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Fellowships and Grants for Incubating Research Relevant to Latin America and the Caribbean

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    Special to UM News

    The University of Miami Institute for Advanced Study of the Americas has announced the recipients of its Graduate Fellowships, summer field research grants, and the Barrett Prize for Best Dissertation.

     CORAL GABLES, (October 30, 2017)––The University of Miami Institute for Advanced Study of the Americas has appointed three distinguished graduate fellows for the 2017-2018 academic year: Felicia Casanova, Ph.D. candidate in the Department of Sociology; Samantha Chaitram, Ph.D. candidate in the Department of International Studies; and Ernesto Fundora, Ph.D. candidate in the Department of Modern Languages and Literatures.

    The College of Arts and Sciences and the institute have awarded three distinguished fellowships every year since 2012. Funds support doctoral students whose research is relevant to Latin America, the Caribbean, and Latino and diasporic studies.

    The fellows participate in the intellectual life of the institute while working on their own degree programs and dissertation projects. The initiative provides qualified Ph.D. candidates with a tuition waiver and a full graduate stipend in exchange for their involvement in the institute’s initiatives.

    In addition, 10 students from across the University received institute grants to conduct field research throughout the region, and will present their work at a January symposium. The institute’s grants seek to incubate research on key challenges facing the Americas, including Latin America, the Caribbean, immigrant populations of and in the region, and Miami as a hemispheric hub.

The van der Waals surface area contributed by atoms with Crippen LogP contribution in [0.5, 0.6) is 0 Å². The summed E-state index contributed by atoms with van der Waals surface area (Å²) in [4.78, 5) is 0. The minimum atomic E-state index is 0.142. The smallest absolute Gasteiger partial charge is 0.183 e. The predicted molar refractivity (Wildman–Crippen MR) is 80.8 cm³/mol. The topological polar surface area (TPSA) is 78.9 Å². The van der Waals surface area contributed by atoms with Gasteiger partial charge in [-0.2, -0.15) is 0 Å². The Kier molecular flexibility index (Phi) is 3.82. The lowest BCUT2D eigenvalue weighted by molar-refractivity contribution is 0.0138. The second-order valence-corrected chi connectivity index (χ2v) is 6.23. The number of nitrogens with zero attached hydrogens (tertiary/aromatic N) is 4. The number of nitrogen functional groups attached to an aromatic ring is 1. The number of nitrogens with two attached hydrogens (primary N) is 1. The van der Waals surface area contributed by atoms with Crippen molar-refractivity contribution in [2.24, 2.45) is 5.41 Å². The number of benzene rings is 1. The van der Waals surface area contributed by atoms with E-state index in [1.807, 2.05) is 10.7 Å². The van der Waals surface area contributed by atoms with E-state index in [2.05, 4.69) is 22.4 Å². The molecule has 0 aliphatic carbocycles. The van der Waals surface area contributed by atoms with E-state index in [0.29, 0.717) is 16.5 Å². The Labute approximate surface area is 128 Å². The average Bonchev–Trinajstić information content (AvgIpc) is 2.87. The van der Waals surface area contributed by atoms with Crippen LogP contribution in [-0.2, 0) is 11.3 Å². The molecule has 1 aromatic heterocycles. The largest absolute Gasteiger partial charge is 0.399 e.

The research topics and grant recipients are:.

    Islam as a New Religion among the Catholic and Afro Cubans—Lina Jardines del Cueto, Department of Modern Languages and Literatures, College of Arts and Sciences.

    Looking for Traces and Graces: A Mexican Route through Migratory Corridos and Exvotos—Lorella di Gregorio, Department of Modern Languages and Literatures, College of Arts and Sciences.

    Larval Fish Acoustic Space: Physical and Biological Noise and Signals—Craig Raffenberg, Department of Marine Biology and Ecology, Rosenstiel School of Marine and Atmospheric Science.

    Zika Virus Outbreak Response: Determining the Lessons Learned from the 2015/2016 Zika Outbreak in Brazil—Department of Public Health Sciences, Miller School of Medicine.

    From Suassuna to Guerra-Peixe: ‘The Armorial Music Movement in Brazil’-Constructing Notions of Northeastern Identity through Music and Literature—Rafael Torralvo da Silva, Department of Musicology, Frost School of Music.

    Feeling the City: Immigrant Fiction and the Geographies of Urban Belonging—Marta Gierczyk, Department of English Literature, College of Arts and Sciences.

    Functional Traits and Climatic Tolerances of Woody Bamboos along an Andes-Amazon Transect—Belen Jimenez Fadrique, Department of Biology, College of Arts and Sciences.

    The Gospel of Health in Occupied Haiti—Matthew Davidson, Department of History, College of Arts and Sciences.

    Are long-term declines in growth rates of tropical trees due to thermal stress?—Timothy Perez, Department of Biology, College of Arts and Sciences.

    How a Cuban coral reef will transition through human-induced change—Shireen Rahimi, Abess Center for Ecosystem Science and Policy.

    Also announced by the institute was the winner of the 2017 Barrett Prize for Best Dissertation on a Latin America or Caribbean topic, which went to Diego Lugo for his work on Frontier Territories and the Weight of Violent Inequality: Land Concentration and Land Grabbing in the Colombian Frontier. He will share his research on Wednesday, November 8, during a Research Lunch hosted by the institute.

    “We are pleased to support and incubate research from students whose academic interests enhance the knowledge base of Latin America and the Caribbean,” said institute Director Dr. Felicia Marie Knaul.

    The next call for 2018 student grants and distinguished fellows will be issued in December.

    The mission of the institute is to create and share knowledge bridging the Americas, strengthening the myriad areas of the University of Miami undertaking research relevant to the hemisphere.


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